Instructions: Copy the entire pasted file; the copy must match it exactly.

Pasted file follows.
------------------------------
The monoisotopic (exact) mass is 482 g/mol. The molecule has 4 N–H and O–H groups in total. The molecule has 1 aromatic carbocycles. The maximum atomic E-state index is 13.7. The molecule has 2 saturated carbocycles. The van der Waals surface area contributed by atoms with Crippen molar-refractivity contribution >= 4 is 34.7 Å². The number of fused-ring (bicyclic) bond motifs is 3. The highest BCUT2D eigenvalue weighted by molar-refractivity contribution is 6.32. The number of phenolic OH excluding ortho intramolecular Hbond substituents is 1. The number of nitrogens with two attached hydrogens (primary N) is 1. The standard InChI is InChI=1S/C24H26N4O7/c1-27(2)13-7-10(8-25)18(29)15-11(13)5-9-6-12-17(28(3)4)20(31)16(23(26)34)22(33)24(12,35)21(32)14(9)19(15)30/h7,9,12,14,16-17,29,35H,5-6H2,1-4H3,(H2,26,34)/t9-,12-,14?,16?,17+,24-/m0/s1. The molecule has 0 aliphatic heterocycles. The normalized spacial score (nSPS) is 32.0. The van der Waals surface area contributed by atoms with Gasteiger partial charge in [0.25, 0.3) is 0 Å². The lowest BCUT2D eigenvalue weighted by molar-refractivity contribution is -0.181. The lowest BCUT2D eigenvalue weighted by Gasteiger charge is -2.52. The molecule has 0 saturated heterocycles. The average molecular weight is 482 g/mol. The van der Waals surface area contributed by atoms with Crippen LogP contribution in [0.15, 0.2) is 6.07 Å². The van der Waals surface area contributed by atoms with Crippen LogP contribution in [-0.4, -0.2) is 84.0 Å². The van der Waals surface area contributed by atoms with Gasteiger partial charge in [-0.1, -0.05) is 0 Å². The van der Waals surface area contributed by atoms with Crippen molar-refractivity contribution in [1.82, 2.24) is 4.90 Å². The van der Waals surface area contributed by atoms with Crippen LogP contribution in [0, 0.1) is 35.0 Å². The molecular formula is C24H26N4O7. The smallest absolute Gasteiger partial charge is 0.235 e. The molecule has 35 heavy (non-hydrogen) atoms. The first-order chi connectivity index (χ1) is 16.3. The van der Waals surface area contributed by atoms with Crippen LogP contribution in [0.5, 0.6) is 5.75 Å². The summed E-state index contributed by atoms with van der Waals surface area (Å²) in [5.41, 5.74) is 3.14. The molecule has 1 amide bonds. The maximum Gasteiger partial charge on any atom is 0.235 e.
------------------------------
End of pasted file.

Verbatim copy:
The monoisotopic (exact) mass is 482 g/mol. The molecule has 4 N–H and O–H groups in total. The molecule has 1 aromatic carbocycles. The maximum atomic E-state index is 13.7. The molecule has 2 saturated carbocycles. The van der Waals surface area contributed by atoms with Crippen molar-refractivity contribution >= 4 is 34.7 Å². The number of fused-ring (bicyclic) bond motifs is 3. The highest BCUT2D eigenvalue weighted by molar-refractivity contribution is 6.32. The number of phenolic OH excluding ortho intramolecular Hbond substituents is 1. The number of nitrogens with two attached hydrogens (primary N) is 1. The standard InChI is InChI=1S/C24H26N4O7/c1-27(2)13-7-10(8-25)18(29)15-11(13)5-9-6-12-17(28(3)4)20(31)16(23(26)34)22(33)24(12,35)21(32)14(9)19(15)30/h7,9,12,14,16-17,29,35H,5-6H2,1-4H3,(H2,26,34)/t9-,12-,14?,16?,17+,24-/m0/s1. The molecule has 0 aliphatic heterocycles. The normalized spacial score (nSPS) is 32.0. The van der Waals surface area contributed by atoms with Gasteiger partial charge in [0.25, 0.3) is 0 Å². The lowest BCUT2D eigenvalue weighted by molar-refractivity contribution is -0.181. The lowest BCUT2D eigenvalue weighted by Gasteiger charge is -2.52. The molecule has 0 saturated heterocycles. The average molecular weight is 482 g/mol. The van der Waals surface area contributed by atoms with Crippen LogP contribution in [0.15, 0.2) is 6.07 Å². The van der Waals surface area contributed by atoms with Crippen LogP contribution in [-0.4, -0.2) is 84.0 Å². The van der Waals surface area contributed by atoms with Gasteiger partial charge in [-0.1, -0.05) is 0 Å². The van der Waals surface area contributed by atoms with Crippen molar-refractivity contribution in [1.82, 2.24) is 4.90 Å². The van der Waals surface area contributed by atoms with Crippen LogP contribution in [0, 0.1) is 35.0 Å². The molecular formula is C24H26N4O7. The smallest absolute Gasteiger partial charge is 0.235 e. The molecule has 35 heavy (non-hydrogen) atoms. The first-order chi connectivity index (χ1) is 16.3. The van der Waals surface area contributed by atoms with Crippen LogP contribution in [0.5, 0.6) is 5.75 Å². The summed E-state index contributed by atoms with van der Waals surface area (Å²) in [5.41, 5.74) is 3.14. The molecule has 1 amide bonds. The maximum Gasteiger partial charge on any atom is 0.235 e.